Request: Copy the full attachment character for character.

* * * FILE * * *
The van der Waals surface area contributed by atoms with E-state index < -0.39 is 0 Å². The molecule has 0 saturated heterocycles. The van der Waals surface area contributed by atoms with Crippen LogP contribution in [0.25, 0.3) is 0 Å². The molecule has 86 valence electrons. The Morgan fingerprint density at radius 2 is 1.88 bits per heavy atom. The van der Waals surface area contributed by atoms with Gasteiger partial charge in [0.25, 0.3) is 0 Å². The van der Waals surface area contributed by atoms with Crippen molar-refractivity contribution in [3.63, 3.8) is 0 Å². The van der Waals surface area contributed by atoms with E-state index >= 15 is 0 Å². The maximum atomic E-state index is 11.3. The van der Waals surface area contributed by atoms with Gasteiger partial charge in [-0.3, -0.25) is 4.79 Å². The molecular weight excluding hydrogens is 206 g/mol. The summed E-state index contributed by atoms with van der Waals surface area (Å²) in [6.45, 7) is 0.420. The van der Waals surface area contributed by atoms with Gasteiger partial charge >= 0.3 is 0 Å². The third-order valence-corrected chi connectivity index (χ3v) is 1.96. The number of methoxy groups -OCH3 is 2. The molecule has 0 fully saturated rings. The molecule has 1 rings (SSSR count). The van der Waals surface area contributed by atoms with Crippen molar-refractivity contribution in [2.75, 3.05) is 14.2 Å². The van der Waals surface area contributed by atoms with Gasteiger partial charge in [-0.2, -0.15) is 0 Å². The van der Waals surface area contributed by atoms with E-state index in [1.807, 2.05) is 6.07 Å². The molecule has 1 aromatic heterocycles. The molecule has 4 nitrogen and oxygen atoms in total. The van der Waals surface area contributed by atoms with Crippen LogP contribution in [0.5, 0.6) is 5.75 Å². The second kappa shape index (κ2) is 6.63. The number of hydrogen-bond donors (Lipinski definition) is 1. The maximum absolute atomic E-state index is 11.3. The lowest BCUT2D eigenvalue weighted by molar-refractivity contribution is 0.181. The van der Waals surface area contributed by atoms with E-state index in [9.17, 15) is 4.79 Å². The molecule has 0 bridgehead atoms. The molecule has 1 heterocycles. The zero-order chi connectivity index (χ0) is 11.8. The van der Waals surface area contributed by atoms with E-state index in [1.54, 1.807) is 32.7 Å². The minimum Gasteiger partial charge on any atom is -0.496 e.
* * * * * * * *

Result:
The van der Waals surface area contributed by atoms with E-state index < -0.39 is 0 Å². The molecule has 0 saturated heterocycles. The van der Waals surface area contributed by atoms with Crippen LogP contribution in [0.25, 0.3) is 0 Å². The molecule has 86 valence electrons. The Morgan fingerprint density at radius 2 is 1.88 bits per heavy atom. The van der Waals surface area contributed by atoms with Gasteiger partial charge in [0.25, 0.3) is 0 Å². The van der Waals surface area contributed by atoms with Crippen molar-refractivity contribution in [3.63, 3.8) is 0 Å². The van der Waals surface area contributed by atoms with E-state index >= 15 is 0 Å². The maximum atomic E-state index is 11.3. The van der Waals surface area contributed by atoms with Gasteiger partial charge in [-0.3, -0.25) is 4.79 Å². The molecular weight excluding hydrogens is 206 g/mol. The summed E-state index contributed by atoms with van der Waals surface area (Å²) in [6.45, 7) is 0.420. The van der Waals surface area contributed by atoms with Gasteiger partial charge >= 0.3 is 0 Å². The third-order valence-corrected chi connectivity index (χ3v) is 1.96. The number of methoxy groups -OCH3 is 2. The molecule has 0 fully saturated rings. The molecule has 1 rings (SSSR count). The van der Waals surface area contributed by atoms with Crippen molar-refractivity contribution in [2.75, 3.05) is 14.2 Å². The van der Waals surface area contributed by atoms with Gasteiger partial charge in [-0.2, -0.15) is 0 Å². The van der Waals surface area contributed by atoms with E-state index in [1.807, 2.05) is 6.07 Å². The molecule has 1 aromatic heterocycles. The molecule has 4 nitrogen and oxygen atoms in total. The van der Waals surface area contributed by atoms with Crippen LogP contribution in [0.5, 0.6) is 5.75 Å². The second kappa shape index (κ2) is 6.63. The number of hydrogen-bond donors (Lipinski definition) is 1. The maximum absolute atomic E-state index is 11.3. The lowest BCUT2D eigenvalue weighted by molar-refractivity contribution is 0.181. The van der Waals surface area contributed by atoms with E-state index in [9.17, 15) is 4.79 Å². The molecule has 0 bridgehead atoms. The molecule has 1 heterocycles. The zero-order chi connectivity index (χ0) is 11.8. The van der Waals surface area contributed by atoms with E-state index in [1.54, 1.807) is 32.7 Å². The minimum Gasteiger partial charge on any atom is -0.496 e.